Tuesday, 14 July 2009


We’d love to be self-sufficient at our house, but we don’t have enough space in our own garden, in fact, I’m sure I read somewhere you need an acre of land per person to be truly self-sufficient and our garden doesn’t even barely come close.


To give us a bit more space we are doing an unofficial land-share. My neighbour is elderly and couldn’t manage her garden so, in exchange for vegetables, ourselves and another neighbour are making use of the land and keeping it tidy. If you need more space to grow veggies, but you don’t have any land available nearby (to beg, borrow or share) you can contact Landshare, a UK initiative that puts together people who have spare land with people who need it.

For months the ground has been pretty bare save for a few seedlings and small plants but with the recent weather here in the UK, blazing sun and plenty of rain, those tiny seedlings have become triffids – it’s all so exciting!



Sprouts – we have 9 plants in this garden and another 6 in ours… I want my Christmas dinner now!


Courgettes – we’ve grown two different types this year and yesterday we picked our first fruit. They made a lovely pasta sauce :) We’re also growing pumpkins, but they’re not doing much yet.

5Cabbages – we have a million of these, I sowed them as seed, and when they needed thinning out I transplanted the strongest plants to gaps around the garden.


Corn (or maize) on the left, cabbages, tomatoes, more cabbages and rhubarb.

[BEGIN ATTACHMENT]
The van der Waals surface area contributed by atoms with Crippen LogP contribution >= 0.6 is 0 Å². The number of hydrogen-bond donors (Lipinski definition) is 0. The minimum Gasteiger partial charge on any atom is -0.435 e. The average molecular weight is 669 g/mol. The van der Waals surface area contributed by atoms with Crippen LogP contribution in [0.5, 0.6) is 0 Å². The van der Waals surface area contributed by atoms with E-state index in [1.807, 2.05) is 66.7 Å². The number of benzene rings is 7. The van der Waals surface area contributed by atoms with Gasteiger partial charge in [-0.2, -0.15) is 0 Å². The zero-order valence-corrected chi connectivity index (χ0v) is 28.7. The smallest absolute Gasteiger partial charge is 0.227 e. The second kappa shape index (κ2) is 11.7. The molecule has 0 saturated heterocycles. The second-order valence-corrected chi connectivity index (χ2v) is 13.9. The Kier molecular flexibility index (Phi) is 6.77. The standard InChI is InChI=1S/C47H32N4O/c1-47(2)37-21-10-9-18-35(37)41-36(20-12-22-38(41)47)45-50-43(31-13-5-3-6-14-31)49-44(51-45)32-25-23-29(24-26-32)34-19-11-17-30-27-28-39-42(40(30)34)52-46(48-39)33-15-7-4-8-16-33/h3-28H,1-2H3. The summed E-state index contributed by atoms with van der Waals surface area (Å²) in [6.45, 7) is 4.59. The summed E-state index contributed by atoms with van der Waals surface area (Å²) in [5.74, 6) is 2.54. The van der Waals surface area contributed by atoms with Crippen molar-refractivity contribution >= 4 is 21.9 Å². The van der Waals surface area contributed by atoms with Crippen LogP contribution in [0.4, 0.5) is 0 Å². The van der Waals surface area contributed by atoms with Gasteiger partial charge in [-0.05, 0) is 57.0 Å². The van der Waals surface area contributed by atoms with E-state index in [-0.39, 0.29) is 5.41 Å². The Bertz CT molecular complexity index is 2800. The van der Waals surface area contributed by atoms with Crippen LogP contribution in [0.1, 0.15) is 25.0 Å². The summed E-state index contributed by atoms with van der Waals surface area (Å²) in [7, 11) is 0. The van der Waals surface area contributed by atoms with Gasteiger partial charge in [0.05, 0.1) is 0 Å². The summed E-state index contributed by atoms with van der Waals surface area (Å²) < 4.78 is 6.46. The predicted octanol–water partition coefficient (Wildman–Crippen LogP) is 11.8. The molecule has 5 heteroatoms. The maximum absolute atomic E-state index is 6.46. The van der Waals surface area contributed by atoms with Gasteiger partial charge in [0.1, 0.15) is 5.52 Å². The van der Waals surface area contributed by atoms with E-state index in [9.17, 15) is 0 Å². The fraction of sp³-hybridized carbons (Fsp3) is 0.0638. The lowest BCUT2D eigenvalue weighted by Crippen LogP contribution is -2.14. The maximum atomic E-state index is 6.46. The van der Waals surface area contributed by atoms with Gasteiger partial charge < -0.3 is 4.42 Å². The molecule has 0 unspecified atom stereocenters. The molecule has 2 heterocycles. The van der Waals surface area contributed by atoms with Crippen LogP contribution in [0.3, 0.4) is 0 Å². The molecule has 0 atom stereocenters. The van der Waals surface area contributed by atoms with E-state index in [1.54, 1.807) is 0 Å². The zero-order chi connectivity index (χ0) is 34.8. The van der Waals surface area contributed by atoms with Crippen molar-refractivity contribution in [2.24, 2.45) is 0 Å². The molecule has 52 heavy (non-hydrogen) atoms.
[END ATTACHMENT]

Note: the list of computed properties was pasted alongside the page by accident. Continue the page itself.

7 corn

Our maize in action – we’ve never grown this before and it is so unbelievably easy to look after I think we’ll grow it again.


Tomatoes – I’m a bit of a tomato nut. I always grow the fancy varieties like the black and stripy ones, but as usual the regular, plain old Shirleys and Alicantes do the best.

In the greenhouse we have more tomatoes, bell peppers and aubergines – we love our Med veg.


And finally, the real reason we have to land-share. Meet Dave and Vera (we had a Chuck too, but sadly she died) They take up half of our garden but we like it that way. They are ex-battery hens we rescued through Hen Rehomers UK, a charity run entirely by volunteers dedicated to saving ‘spent’ battery hens from slaughter and rehoming them as pets. We’re getting a few more in September.

And they do make great pets, with the added bonus of free eggs. Now, if I could just teach the cats to make chutney….



  1. I love your rescued hens! What a brilliant idea!

  2. that is such a cool idea of land sharing,

    sad that your chook died but it is nice that they were rescued we only buy eggs that are hen friendly.

    would so love to get chooks one day, I use to have silky bantams when I was younger they made the best pets.